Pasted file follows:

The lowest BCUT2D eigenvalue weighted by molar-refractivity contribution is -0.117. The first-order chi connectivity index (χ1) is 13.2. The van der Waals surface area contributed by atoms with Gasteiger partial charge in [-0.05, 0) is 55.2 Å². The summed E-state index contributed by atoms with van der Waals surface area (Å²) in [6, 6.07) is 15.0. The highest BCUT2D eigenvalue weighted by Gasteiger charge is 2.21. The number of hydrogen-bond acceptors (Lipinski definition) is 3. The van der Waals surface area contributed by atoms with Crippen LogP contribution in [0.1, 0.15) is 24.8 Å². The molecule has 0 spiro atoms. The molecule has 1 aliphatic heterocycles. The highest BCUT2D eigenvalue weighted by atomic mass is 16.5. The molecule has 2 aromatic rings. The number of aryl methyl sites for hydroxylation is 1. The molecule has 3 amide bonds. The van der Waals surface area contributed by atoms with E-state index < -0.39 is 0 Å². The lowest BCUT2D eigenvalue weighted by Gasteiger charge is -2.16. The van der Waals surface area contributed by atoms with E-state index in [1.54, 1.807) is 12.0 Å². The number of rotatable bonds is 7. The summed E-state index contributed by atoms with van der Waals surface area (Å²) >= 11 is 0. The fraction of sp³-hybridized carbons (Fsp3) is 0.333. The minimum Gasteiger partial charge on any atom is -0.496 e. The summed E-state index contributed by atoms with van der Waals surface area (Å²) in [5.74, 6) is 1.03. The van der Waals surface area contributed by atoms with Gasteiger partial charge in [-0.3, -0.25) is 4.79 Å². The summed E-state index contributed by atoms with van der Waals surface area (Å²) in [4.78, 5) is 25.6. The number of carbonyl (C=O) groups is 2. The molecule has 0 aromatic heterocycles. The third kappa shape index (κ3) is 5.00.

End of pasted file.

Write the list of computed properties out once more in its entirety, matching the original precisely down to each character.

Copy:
The lowest BCUT2D eigenvalue weighted by molar-refractivity contribution is -0.117. The first-order chi connectivity index (χ1) is 13.2. The van der Waals surface area contributed by atoms with Gasteiger partial charge in [-0.05, 0) is 55.2 Å². The summed E-state index contributed by atoms with van der Waals surface area (Å²) in [6, 6.07) is 15.0. The highest BCUT2D eigenvalue weighted by Gasteiger charge is 2.21. The number of hydrogen-bond acceptors (Lipinski definition) is 3. The van der Waals surface area contributed by atoms with Crippen LogP contribution in [0.1, 0.15) is 24.8 Å². The molecule has 0 spiro atoms. The molecule has 1 aliphatic heterocycles. The highest BCUT2D eigenvalue weighted by atomic mass is 16.5. The molecule has 2 aromatic rings. The number of aryl methyl sites for hydroxylation is 1. The molecule has 3 amide bonds. The van der Waals surface area contributed by atoms with E-state index < -0.39 is 0 Å². The lowest BCUT2D eigenvalue weighted by Gasteiger charge is -2.16. The van der Waals surface area contributed by atoms with E-state index in [1.54, 1.807) is 12.0 Å². The number of rotatable bonds is 7. The summed E-state index contributed by atoms with van der Waals surface area (Å²) >= 11 is 0. The fraction of sp³-hybridized carbons (Fsp3) is 0.333. The minimum Gasteiger partial charge on any atom is -0.496 e. The summed E-state index contributed by atoms with van der Waals surface area (Å²) in [5.74, 6) is 1.03. The van der Waals surface area contributed by atoms with Gasteiger partial charge in [-0.3, -0.25) is 4.79 Å². The summed E-state index contributed by atoms with van der Waals surface area (Å²) in [4.78, 5) is 25.6. The number of carbonyl (C=O) groups is 2. The molecule has 0 aromatic heterocycles. The third kappa shape index (κ3) is 5.00.